Mr. Jan Frye
Chairman Coffman, Chairman Hanna, Ranking Member Kirkpatrick, Ranking Member Meng, and distinguished Members of the Committees, we are pleased to appear here this morning to discuss VA’s process for establishing and maintaining accountability in its use of reverse auctions. I am accompanied here today by Philip Matkovsky, Associate Deputy Under Secretary for Health for Administrative Operations.
Reverse auctions is a type of electronic tool in which the roles of buyer and seller are reversed. Unlike the traditional auction in which the seller accepts the highest price, reverse auctions result in the buyer accepting the lowest price. VA issued guidance in 2003 on the use of this electronic tool.
Since 2004, the Office of Management and Budget (OMB) Office of Federal Procurement Policy (OFPP) encouraged increased use of commercially available online procurement tools, including reverse auctions. In a September 2010 memorandum, OMB’s Federal Chief Performance Officer encouraged senior executives to reform contracting through the continued implementation of innovative procurement methods such as the use of Web-based electronic reverse auctions.
VA supports the use of reverse auction as an acquisition tool. Use of this tool was primarily limited to contractor support for VHA. However, early in fiscal year (FY) 2012, concerns surfaced regarding management of the reverse auction process. As a result VA senior procurement executives made the decision to invoke a moratorium and conduct a comprehensive evaluation of VA's current compliance with policy and regulations. The moratorium was put in place on March 3, 2012. VA analyzed randomly selected files and determined that some contracting actions did not fully comply with VA policy and procedures. Since procuring activities had alternatives for obtaining the required supplies and services, invoking the moratorium had no effect on VA’s delivery of health care to Veterans.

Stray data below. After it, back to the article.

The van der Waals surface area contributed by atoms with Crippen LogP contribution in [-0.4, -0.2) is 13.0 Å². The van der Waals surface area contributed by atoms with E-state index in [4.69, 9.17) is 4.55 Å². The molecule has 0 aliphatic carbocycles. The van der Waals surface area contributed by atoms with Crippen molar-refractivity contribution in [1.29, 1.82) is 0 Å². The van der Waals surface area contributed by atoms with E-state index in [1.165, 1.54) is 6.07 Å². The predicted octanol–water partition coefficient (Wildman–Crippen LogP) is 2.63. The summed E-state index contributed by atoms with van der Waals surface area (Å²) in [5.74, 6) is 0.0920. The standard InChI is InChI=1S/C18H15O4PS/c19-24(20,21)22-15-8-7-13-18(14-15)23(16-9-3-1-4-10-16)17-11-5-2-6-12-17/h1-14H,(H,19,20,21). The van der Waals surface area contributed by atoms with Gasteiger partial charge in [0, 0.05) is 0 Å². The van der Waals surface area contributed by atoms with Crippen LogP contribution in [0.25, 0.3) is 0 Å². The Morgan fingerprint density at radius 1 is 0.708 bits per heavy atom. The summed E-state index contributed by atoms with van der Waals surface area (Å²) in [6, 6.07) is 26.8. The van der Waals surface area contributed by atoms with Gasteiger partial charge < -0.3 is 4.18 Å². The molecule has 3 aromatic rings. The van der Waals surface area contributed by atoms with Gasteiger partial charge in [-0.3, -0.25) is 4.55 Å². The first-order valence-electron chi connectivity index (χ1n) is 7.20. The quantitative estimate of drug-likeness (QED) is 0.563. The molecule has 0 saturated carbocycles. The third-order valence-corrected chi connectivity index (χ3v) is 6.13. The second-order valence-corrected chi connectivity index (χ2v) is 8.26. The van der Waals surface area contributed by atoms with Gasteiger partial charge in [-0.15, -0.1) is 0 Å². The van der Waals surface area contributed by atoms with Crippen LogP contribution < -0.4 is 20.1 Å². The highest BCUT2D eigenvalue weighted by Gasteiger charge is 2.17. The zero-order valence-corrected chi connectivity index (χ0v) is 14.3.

The Senior Procurement Executive released the new policy and rescinded the moratorium on the use of reverse auctions on April 3, 2012. The VA policy provides specific guidance for VA warranted contracting officers regarding the use of reverse auctions. It directs each Head of Contracting Activity (HCA) to develop internal controls including mandatory training, file documentation and reviews, and standard operating procedures to establish oversight of reverse auction procurements. It further directs that each HCA ensure the savings realized through using reverse auction techniques are auditable and transparent, independent of any reverse auction service provider. Further, each award file must be documented with the savings realized through the use of reverse auction techniques as well as the reverse auction fee paid. VA oversees the procurement process, including reverse auctions through its compliance review process.
VHA leadership requested an internal quality assurance group to conduct a focused review of select procurements that employed reverse auctions as the vendor solicitation method. Results of these internal reviews were briefed to VHA senior management, and based on these reviews, VA is pausing further utilization of our reverse auction tool.
We are assessing the degree to which we can ensure a consistent application of this solicitation method, which includes thorough documentation, and conforms to all aspects of VA policy. The Department will continue to procure products and services through other procurement methods.
The Department conducted 2,261 reverse auctions in FY 2011 representing over
$78 million in total dollar volume; 60 percent went to small business. In FY 2012, VA conducted 7,587 reverse auctions representing approximately $305 million in total dollar volume; 79 percent of that total went to small business.
The Department has exceeded goals for small business since FY 2010. The Department’s small business accomplishments have ranged from 35-37 percent against goals of 33-34 percent.
The Department continues to monitor the efficacy of reverse auctions and adjust our policies and processes to be in line with the results of our reviews and business outcomes. I appreciate the opportunity to testify today and am happy to answer any questions the Committees may have.